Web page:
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US Policy on Tibet Has Lost its Way. We Want to Change That.

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The Debate | Opinion | East Asia

US Policy on Tibet Has Lost its Way. We Want to Change That.

For years, Chinese officials have attempted to rewrite history. Now 2 Congressmen say the U.S. should push back on the CCP’s distortion of history rather than abetting it. 

US Policy on Tibet Has Lost its Way. We Want to Change That.
Credit: Depositphotos

Qin Gang, ambassador to the United States from the People’s Republic of China (PRC), wrote in the Washington Post recently that “Taiwan has been an inseparable part of China’s territory for 1,800 years.”

The problem is not only that his statement is historically inaccurate — but it also follows a pattern of revisionism from PRC officials. In addition to Taiwan, this revisionism has been aimed at undermining the dignity and freedom of the Tibetan people, whom the Chinese Communist Party (CCP) does not consider worthy of basic human rights.

Speaking up for the truth must be part of any foreign policy that prioritizes human rights. Pushing back on these lies, and the human rights atrocities they perpetuate, requires innovative solutions to counter misinformation. We believe that our new bill, the Promoting a Resolution to the Tibet-China Conflict Act, will do just that.

For years, PRC officials have attempted to rewrite history in order to further their own agenda and systematically deny entire groups of people even the most basic freedoms.

For example, consider Tibet. In 1950, the People’s Liberation Army occupied Tibet, the first-ever CCP presence on Tibetan soil. A decade of broken promises about autonomy led to a revolt in 1959, and the PRC unilaterally asserted its right to rule. For decades now, PRC officials have denied the people of Tibet the ability to practice their own religion, speak their own language, and partake in their own culture, even driving the Tibetan spiritual leader, His Holiness the Dalai Lama, into exile.

Self-determination — the right of a people to decide how they are governed — is a fundamental human right enshrined in international law, including a key treaty ratified by the PRC government. But since the 1950s, the PRC has denied Tibetans this right. Every major decision in Tibet is made by CCP officials.

For decades, the Dalai Lama has fought for his people’s right to determine their fate under an approach called the “Middle Way,” a term that represents a compromise between total PRC control and full Tibetan independence.

But over time, this position has been eroded by PRC propaganda that redefines Tibet’s status and history. Abetted by an international community unwilling to push back, Chinese officials have claimed Tibet as an internal matter that is of no business to outsiders.

Since the 1990s U.S. administrations of both parties have called on Chinese authorities to engage in dialogue with the Dalai Lama or his representatives. To entice the CCP officials to participate in this dialogue, U.S. officials began stating that the U.S. considers Tibet a part of the PRC. Dialogue did start, but stopped in 2010. The CCP chose oppression over negotiation, and yet the U.S. has allowed the concession to remain.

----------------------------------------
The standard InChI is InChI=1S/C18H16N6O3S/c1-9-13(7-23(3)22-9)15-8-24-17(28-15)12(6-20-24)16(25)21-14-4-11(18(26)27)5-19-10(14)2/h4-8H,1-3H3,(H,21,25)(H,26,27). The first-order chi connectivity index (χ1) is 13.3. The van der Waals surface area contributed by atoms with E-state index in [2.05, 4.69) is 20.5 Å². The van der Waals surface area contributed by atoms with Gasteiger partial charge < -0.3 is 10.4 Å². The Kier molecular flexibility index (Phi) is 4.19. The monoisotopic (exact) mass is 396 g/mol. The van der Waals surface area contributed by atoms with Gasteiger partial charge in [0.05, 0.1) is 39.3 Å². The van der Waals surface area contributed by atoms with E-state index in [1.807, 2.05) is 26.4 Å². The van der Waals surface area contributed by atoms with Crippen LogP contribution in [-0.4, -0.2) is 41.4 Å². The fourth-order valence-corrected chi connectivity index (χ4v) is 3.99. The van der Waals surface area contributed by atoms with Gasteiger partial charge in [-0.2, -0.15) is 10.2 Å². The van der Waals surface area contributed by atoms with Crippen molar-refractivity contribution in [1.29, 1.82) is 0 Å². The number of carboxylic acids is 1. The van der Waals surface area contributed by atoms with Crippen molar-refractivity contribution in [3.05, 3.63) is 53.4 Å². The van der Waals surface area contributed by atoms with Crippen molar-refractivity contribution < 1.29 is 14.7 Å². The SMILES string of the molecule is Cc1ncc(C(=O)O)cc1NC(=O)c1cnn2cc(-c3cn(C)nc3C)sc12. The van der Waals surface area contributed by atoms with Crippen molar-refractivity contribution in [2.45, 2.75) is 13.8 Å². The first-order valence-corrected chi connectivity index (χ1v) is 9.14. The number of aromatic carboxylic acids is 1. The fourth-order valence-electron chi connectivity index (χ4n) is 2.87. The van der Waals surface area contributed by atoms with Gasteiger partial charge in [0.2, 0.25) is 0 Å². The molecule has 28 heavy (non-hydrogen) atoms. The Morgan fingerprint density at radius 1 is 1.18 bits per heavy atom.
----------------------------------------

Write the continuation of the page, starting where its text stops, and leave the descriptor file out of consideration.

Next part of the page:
So why do American diplomats continue to say, “Tibet is part of China?” This kind of rhetoric undermines both the U.S. position and the Tibetans’ freedoms. The CCP then uses it to support the lie that “Tibet has been a part of China since ancient times,” and the State Department perpetuates this propaganda by failing to rebut it. Young foreign service officers enter with the impression that, rather than an unresolved conflict, Tibet is an internal matter of China, which is exactly what PRC wants them to think.

U.S. policy on Tibet has lost its way. That is why we are introducing the Promoting a Resolution to the Tibet-China Conflict Act. The bill would make it U.S. policy that the Tibetan people have a right to determine how they are governed, and ensure that U.S. policymakers accurately treat this issue as an unresolved conflict between Tibet and the PRC, not as an internal affair of China.

Finally, our bill gives the State Department important new tools to counter PRC disinformation on Tibet. It directs the State Department’s Special Coordinator for Tibetan Issues to ensure that U.S. government statements and documents do not support PRC propaganda on about the history of Tibet, the Tibetan people, and Tibetan institutions — including the Dalai Lama. We believe our bill will strengthen bipartisan support for dialogue between PRC officials and the Dalai Lama.

The CCP’s fabricated history and claims of ancient ownership of Tibet are part of a larger neo-imperialist effort to expand the CCP’s control and deprive people of their freedom, autonomy, and self-determination. We see it in Taiwan. We see it in Xinjiang. We see it in Hong Kong. And we see it in Tibet.

The United States should support the people of Tibet in pushing for a say in how they are governed. And we should push back on the CCP’s distortion of history rather than abetting it. Our bill does just that.